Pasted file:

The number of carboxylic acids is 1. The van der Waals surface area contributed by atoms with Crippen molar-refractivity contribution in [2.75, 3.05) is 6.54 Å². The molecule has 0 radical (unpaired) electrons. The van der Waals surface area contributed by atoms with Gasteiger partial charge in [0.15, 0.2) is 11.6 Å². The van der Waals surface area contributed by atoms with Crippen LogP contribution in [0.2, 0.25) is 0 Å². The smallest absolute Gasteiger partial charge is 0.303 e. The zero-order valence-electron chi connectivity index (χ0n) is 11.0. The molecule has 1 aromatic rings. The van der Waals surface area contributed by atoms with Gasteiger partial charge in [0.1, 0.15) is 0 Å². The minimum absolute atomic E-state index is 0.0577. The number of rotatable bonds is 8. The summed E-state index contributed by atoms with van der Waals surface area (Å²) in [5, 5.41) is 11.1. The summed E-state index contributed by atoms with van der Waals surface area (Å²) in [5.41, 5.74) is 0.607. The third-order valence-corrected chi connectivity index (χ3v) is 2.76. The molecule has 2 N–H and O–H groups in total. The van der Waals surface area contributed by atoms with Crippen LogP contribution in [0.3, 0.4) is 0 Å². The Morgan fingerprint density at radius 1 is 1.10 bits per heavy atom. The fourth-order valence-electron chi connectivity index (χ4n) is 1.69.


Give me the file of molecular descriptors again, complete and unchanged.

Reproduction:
The number of carboxylic acids is 1. The van der Waals surface area contributed by atoms with Crippen molar-refractivity contribution in [2.75, 3.05) is 6.54 Å². The molecule has 0 radical (unpaired) electrons. The van der Waals surface area contributed by atoms with Gasteiger partial charge in [0.15, 0.2) is 11.6 Å². The van der Waals surface area contributed by atoms with Crippen LogP contribution in [0.2, 0.25) is 0 Å². The smallest absolute Gasteiger partial charge is 0.303 e. The zero-order valence-electron chi connectivity index (χ0n) is 11.0. The molecule has 1 aromatic rings. The van der Waals surface area contributed by atoms with Gasteiger partial charge in [0.1, 0.15) is 0 Å². The minimum absolute atomic E-state index is 0.0577. The number of rotatable bonds is 8. The summed E-state index contributed by atoms with van der Waals surface area (Å²) in [5, 5.41) is 11.1. The summed E-state index contributed by atoms with van der Waals surface area (Å²) in [5.41, 5.74) is 0.607. The third-order valence-corrected chi connectivity index (χ3v) is 2.76. The molecule has 2 N–H and O–H groups in total. The van der Waals surface area contributed by atoms with Crippen LogP contribution in [0.3, 0.4) is 0 Å². The Morgan fingerprint density at radius 1 is 1.10 bits per heavy atom. The fourth-order valence-electron chi connectivity index (χ4n) is 1.69.